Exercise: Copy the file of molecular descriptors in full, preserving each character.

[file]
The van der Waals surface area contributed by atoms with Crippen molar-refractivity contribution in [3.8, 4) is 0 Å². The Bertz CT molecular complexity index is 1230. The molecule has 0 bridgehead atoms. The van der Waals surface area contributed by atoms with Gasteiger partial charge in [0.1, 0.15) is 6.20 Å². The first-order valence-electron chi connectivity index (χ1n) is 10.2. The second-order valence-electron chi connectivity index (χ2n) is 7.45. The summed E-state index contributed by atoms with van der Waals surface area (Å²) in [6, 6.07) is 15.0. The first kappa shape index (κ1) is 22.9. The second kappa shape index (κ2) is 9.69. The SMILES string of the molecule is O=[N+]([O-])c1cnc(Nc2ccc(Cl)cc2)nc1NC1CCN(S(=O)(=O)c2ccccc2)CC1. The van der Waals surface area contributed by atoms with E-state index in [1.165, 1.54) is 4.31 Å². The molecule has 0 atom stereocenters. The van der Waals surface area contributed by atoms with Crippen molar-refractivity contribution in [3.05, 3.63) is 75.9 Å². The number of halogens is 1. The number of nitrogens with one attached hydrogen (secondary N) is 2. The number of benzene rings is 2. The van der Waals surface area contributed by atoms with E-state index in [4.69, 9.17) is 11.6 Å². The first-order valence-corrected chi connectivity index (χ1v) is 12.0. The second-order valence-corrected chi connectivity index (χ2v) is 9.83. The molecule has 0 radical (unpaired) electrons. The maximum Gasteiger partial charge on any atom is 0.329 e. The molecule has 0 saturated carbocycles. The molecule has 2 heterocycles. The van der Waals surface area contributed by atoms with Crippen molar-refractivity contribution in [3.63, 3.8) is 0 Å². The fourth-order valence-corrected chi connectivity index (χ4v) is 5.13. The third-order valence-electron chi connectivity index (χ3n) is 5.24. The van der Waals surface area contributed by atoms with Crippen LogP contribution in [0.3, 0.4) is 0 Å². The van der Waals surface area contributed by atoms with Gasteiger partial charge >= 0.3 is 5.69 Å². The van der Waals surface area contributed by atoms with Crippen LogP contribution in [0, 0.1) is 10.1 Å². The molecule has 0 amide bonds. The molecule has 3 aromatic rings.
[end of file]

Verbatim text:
The van der Waals surface area contributed by atoms with Crippen molar-refractivity contribution in [3.8, 4) is 0 Å². The Bertz CT molecular complexity index is 1230. The molecule has 0 bridgehead atoms. The van der Waals surface area contributed by atoms with Gasteiger partial charge in [0.1, 0.15) is 6.20 Å². The first-order valence-electron chi connectivity index (χ1n) is 10.2. The second-order valence-electron chi connectivity index (χ2n) is 7.45. The summed E-state index contributed by atoms with van der Waals surface area (Å²) in [6, 6.07) is 15.0. The first kappa shape index (κ1) is 22.9. The second kappa shape index (κ2) is 9.69. The SMILES string of the molecule is O=[N+]([O-])c1cnc(Nc2ccc(Cl)cc2)nc1NC1CCN(S(=O)(=O)c2ccccc2)CC1. The van der Waals surface area contributed by atoms with E-state index in [1.165, 1.54) is 4.31 Å². The molecule has 0 atom stereocenters. The van der Waals surface area contributed by atoms with Crippen molar-refractivity contribution in [3.05, 3.63) is 75.9 Å². The number of halogens is 1. The number of nitrogens with one attached hydrogen (secondary N) is 2. The number of benzene rings is 2. The van der Waals surface area contributed by atoms with E-state index in [4.69, 9.17) is 11.6 Å². The first-order valence-corrected chi connectivity index (χ1v) is 12.0. The second-order valence-corrected chi connectivity index (χ2v) is 9.83. The molecule has 0 radical (unpaired) electrons. The maximum Gasteiger partial charge on any atom is 0.329 e. The molecule has 0 saturated carbocycles. The molecule has 2 heterocycles. The van der Waals surface area contributed by atoms with Crippen molar-refractivity contribution in [3.63, 3.8) is 0 Å². The fourth-order valence-corrected chi connectivity index (χ4v) is 5.13. The third-order valence-electron chi connectivity index (χ3n) is 5.24. The van der Waals surface area contributed by atoms with Crippen LogP contribution in [0.3, 0.4) is 0 Å². The van der Waals surface area contributed by atoms with Gasteiger partial charge >= 0.3 is 5.69 Å². The van der Waals surface area contributed by atoms with Crippen LogP contribution in [0, 0.1) is 10.1 Å². The molecule has 0 amide bonds. The molecule has 3 aromatic rings.